Former Kenya Airways finance director Alex Mbugua has written a protest letter to the airline’s chairman, Michael Joseph, detailing what he claims are the series of scandals that brought the company to its knees.
Mr Mbugua, in a letter dated August 28, 2017, accuses former Kenya Airways chief executive Mbuvi Ngunze of corruption and backstabbing while also roping in former chairman Dennis Awori in the decision to fire him from the top job.
Mr Mbugua says heavy discounting of ticket prices with the backing of top executives alongside other fare abuses were to blame for KQ’s heavy revenue losses estimated at Sh50 billion.
The former finance chief, who left the company in a huff three years ago, says he is the one who initiated the forensic audit that Mr Ngunze and Mr Awori are bent on using to have him prosecuted.
“I believe that there are other parties at large who would want me locked up for good to ensure that the huge revenue losses are buried with me forever,” Mr Mbugua wrote in the letter.
In his letter, Mr Mbugua pleads with Mr Joseph to intervene, even as he promises to sue the airline if information supplied by the company is used against him in court.
Mr Mbugua declined to comment on the letter, saying he did not know how we had obtained it. The board chairman, however, confirmed having seen it.
“I have received (it) and it is with our legal advisors. No other comment,” said Mr Joseph.
The Director of Public Prosecution (DPP) and the Banking Fraud Investigations Unit (BFIU) have gone after Mr Mbugua whose court case, alleging wrongful dismissal, is set to be determined on October 5.
Mr Mbugua says he is being positioned as the fall guy despite not featuring in a forensic audit report by Deloitte which recommended further investigations of four managers – Jane Kiboi (treasury manager), Githinji Itegi (supervisor, treasury and controls), Elias Ngao (former funds supervisor) and Jackson Njiiri (acting funds supervisor).
Mr Ngunze allegedly signed for a $7 million bank guarantee with collapsed Dubai Bank without board approval, and with a fake signature of the former finance chief.
“Deloitte stated in their report that they had subjected my signature and that of former CEO Mbuvi Ngunze on the Dubai Bank opening letter and a bank guarantee letter of $7 million to handwriting experts,” reads part of the letter.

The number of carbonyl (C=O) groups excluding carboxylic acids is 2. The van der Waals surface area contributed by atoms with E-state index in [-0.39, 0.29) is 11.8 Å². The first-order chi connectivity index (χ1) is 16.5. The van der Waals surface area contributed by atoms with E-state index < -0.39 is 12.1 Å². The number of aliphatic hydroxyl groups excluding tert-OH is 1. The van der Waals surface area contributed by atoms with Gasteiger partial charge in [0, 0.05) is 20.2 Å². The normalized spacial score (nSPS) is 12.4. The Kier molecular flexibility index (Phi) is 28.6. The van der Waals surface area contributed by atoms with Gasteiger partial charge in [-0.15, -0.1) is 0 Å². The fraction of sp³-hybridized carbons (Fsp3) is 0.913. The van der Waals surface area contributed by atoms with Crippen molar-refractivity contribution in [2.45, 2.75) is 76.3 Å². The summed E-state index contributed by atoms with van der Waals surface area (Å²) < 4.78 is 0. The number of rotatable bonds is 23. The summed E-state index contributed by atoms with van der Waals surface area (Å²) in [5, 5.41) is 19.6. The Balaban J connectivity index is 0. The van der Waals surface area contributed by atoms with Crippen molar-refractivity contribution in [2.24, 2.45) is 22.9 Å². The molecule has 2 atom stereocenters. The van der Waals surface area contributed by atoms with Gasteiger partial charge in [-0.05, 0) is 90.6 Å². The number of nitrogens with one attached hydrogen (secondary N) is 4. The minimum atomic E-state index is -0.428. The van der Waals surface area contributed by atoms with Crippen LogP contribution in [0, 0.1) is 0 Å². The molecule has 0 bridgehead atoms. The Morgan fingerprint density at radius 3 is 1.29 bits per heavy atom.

“On both instances, my signature was found to be forged, but that of Mbuvi was found to be genuine.”
Mr Mbugua says he recently learnt that Mr Mbuvi was involved in the Dubai Bank saga from 2014 when he was still chief operating officer, exchanging correspondence with the lender’s former CEO Binay Gupta (sic) who later fled the country.
Mr Ngunze also made several trips to Dubai with Ms Kiboi – who reported to Mr Mbugua — without the knowledge of the former finance chief.
“What is more curious is that these trips happened while Mbuvi was the COO and therefore had no business getting involved in treasury matters,” Mr Mbugua said.
Mr Ngunze also went against company policy when, through his personal assistant, he approved Ms Kiboi’s day-time stay at Nairobi’s Ole Sereni Hotel on July 18, 2014 at a cost Sh14,790 and which was charged to his expense account.
Mr Mbugua says that about a year after he was appointed CEO, Mr Ngunze was informed by a “whistleblower” of a suspicious forex transfer of five million rand from South Africa to Citibank’s Nairobi branch.
Mr Ngunze also ordered an internal audit to be conducted at the treasury department without Mr Mbugua’s knowledge, a move the former finance director says was an unsuccessful calculation to incriminate him.
Mr Ngunze and Mr Awori would, however, eventually hound him out of office. The duo demanded his immediate resignation in Mr Mbuvi’s office on January 11, 2016 but he refused to do so and was fired eight days later.
Mr Mbugua says Mr Ngunze has been coaching KQ staff on how to respond to enquiries by investigators, adding that the former CEO is not impartial.
Mr Mbugua’s letter lends credence to the view that mismanagement and/or corruption played a big role in KQ’s downward spiral.
The airline narrowed its net loss 61 per cent to Sh10.2 billion in the year ended March when its net worth sunk to a negative Sh44.9 billion.